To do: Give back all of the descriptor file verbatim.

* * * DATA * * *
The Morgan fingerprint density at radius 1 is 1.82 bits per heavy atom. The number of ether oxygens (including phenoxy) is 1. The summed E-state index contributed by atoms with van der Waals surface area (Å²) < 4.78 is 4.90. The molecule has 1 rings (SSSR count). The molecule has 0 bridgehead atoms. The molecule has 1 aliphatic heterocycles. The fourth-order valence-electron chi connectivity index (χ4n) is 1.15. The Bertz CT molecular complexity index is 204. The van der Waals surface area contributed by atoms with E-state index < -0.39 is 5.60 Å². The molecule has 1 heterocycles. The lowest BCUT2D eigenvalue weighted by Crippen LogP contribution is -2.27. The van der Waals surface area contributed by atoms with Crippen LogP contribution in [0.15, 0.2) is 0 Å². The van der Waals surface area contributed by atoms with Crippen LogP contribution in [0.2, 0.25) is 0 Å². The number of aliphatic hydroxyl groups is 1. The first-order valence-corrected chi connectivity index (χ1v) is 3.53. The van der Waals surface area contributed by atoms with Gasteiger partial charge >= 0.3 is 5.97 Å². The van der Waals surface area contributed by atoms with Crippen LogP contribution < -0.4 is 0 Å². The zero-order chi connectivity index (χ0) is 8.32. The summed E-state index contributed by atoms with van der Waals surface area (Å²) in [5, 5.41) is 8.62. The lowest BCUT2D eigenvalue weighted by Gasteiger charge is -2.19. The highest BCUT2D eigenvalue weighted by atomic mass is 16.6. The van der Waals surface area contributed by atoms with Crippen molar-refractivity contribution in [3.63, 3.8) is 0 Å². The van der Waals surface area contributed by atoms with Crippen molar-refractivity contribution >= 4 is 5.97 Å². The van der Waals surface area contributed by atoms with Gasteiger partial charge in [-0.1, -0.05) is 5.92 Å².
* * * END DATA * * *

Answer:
The Morgan fingerprint density at radius 1 is 1.82 bits per heavy atom. The number of ether oxygens (including phenoxy) is 1. The summed E-state index contributed by atoms with van der Waals surface area (Å²) < 4.78 is 4.90. The molecule has 1 rings (SSSR count). The molecule has 0 bridgehead atoms. The molecule has 1 aliphatic heterocycles. The fourth-order valence-electron chi connectivity index (χ4n) is 1.15. The Bertz CT molecular complexity index is 204. The van der Waals surface area contributed by atoms with E-state index < -0.39 is 5.60 Å². The molecule has 1 heterocycles. The lowest BCUT2D eigenvalue weighted by Crippen LogP contribution is -2.27. The van der Waals surface area contributed by atoms with Crippen LogP contribution in [0.15, 0.2) is 0 Å². The van der Waals surface area contributed by atoms with Crippen LogP contribution in [0.2, 0.25) is 0 Å². The number of aliphatic hydroxyl groups is 1. The first-order valence-corrected chi connectivity index (χ1v) is 3.53. The van der Waals surface area contributed by atoms with Gasteiger partial charge >= 0.3 is 5.97 Å². The van der Waals surface area contributed by atoms with Crippen LogP contribution < -0.4 is 0 Å². The zero-order chi connectivity index (χ0) is 8.32. The summed E-state index contributed by atoms with van der Waals surface area (Å²) in [5, 5.41) is 8.62. The lowest BCUT2D eigenvalue weighted by Gasteiger charge is -2.19. The highest BCUT2D eigenvalue weighted by atomic mass is 16.6. The van der Waals surface area contributed by atoms with Crippen molar-refractivity contribution in [3.63, 3.8) is 0 Å². The van der Waals surface area contributed by atoms with Crippen molar-refractivity contribution >= 4 is 5.97 Å². The van der Waals surface area contributed by atoms with Gasteiger partial charge in [-0.1, -0.05) is 5.92 Å².